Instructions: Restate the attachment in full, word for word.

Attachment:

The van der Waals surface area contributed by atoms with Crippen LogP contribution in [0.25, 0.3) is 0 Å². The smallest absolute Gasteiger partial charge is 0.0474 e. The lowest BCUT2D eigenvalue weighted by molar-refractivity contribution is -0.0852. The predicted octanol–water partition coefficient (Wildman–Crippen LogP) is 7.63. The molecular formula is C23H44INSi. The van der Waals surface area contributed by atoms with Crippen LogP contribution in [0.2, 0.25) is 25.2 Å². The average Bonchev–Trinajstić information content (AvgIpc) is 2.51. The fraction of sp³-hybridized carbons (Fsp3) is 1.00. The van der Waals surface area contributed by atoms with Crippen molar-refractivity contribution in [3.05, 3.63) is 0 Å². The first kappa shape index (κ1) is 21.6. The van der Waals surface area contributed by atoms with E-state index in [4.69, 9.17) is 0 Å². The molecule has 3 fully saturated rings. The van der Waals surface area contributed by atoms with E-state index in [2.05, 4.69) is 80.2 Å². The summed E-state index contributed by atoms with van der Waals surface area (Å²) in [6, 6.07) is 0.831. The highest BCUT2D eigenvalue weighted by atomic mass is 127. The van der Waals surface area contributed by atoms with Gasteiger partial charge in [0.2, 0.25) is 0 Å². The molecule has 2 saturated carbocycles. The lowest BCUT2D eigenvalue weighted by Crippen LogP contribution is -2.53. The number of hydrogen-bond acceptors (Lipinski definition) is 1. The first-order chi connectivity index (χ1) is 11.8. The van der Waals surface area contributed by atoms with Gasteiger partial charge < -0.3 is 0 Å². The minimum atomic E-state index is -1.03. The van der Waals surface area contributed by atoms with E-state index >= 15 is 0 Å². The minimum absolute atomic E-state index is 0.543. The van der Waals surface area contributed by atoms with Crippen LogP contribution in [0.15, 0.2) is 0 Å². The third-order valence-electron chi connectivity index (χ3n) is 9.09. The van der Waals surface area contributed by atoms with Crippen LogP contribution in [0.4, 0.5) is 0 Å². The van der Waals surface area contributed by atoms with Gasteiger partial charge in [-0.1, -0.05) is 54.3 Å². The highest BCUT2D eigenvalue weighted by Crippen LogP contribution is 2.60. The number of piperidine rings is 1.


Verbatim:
The van der Waals surface area contributed by atoms with Crippen LogP contribution in [0.25, 0.3) is 0 Å². The smallest absolute Gasteiger partial charge is 0.0474 e. The lowest BCUT2D eigenvalue weighted by molar-refractivity contribution is -0.0852. The predicted octanol–water partition coefficient (Wildman–Crippen LogP) is 7.63. The molecular formula is C23H44INSi. The van der Waals surface area contributed by atoms with Crippen LogP contribution in [0.2, 0.25) is 25.2 Å². The average Bonchev–Trinajstić information content (AvgIpc) is 2.51. The fraction of sp³-hybridized carbons (Fsp3) is 1.00. The van der Waals surface area contributed by atoms with Crippen molar-refractivity contribution in [3.05, 3.63) is 0 Å². The first kappa shape index (κ1) is 21.6. The van der Waals surface area contributed by atoms with E-state index in [4.69, 9.17) is 0 Å². The molecule has 3 fully saturated rings. The van der Waals surface area contributed by atoms with E-state index in [2.05, 4.69) is 80.2 Å². The summed E-state index contributed by atoms with van der Waals surface area (Å²) in [6, 6.07) is 0.831. The highest BCUT2D eigenvalue weighted by atomic mass is 127. The van der Waals surface area contributed by atoms with Gasteiger partial charge in [0.2, 0.25) is 0 Å². The molecule has 2 saturated carbocycles. The lowest BCUT2D eigenvalue weighted by Crippen LogP contribution is -2.53. The number of hydrogen-bond acceptors (Lipinski definition) is 1. The first-order chi connectivity index (χ1) is 11.8. The van der Waals surface area contributed by atoms with Gasteiger partial charge < -0.3 is 0 Å². The minimum atomic E-state index is -1.03. The van der Waals surface area contributed by atoms with E-state index >= 15 is 0 Å². The minimum absolute atomic E-state index is 0.543. The van der Waals surface area contributed by atoms with Crippen LogP contribution in [0.15, 0.2) is 0 Å². The third-order valence-electron chi connectivity index (χ3n) is 9.09. The van der Waals surface area contributed by atoms with Crippen LogP contribution in [0.4, 0.5) is 0 Å². The van der Waals surface area contributed by atoms with Gasteiger partial charge in [-0.1, -0.05) is 54.3 Å². The highest BCUT2D eigenvalue weighted by Crippen LogP contribution is 2.60. The number of piperidine rings is 1.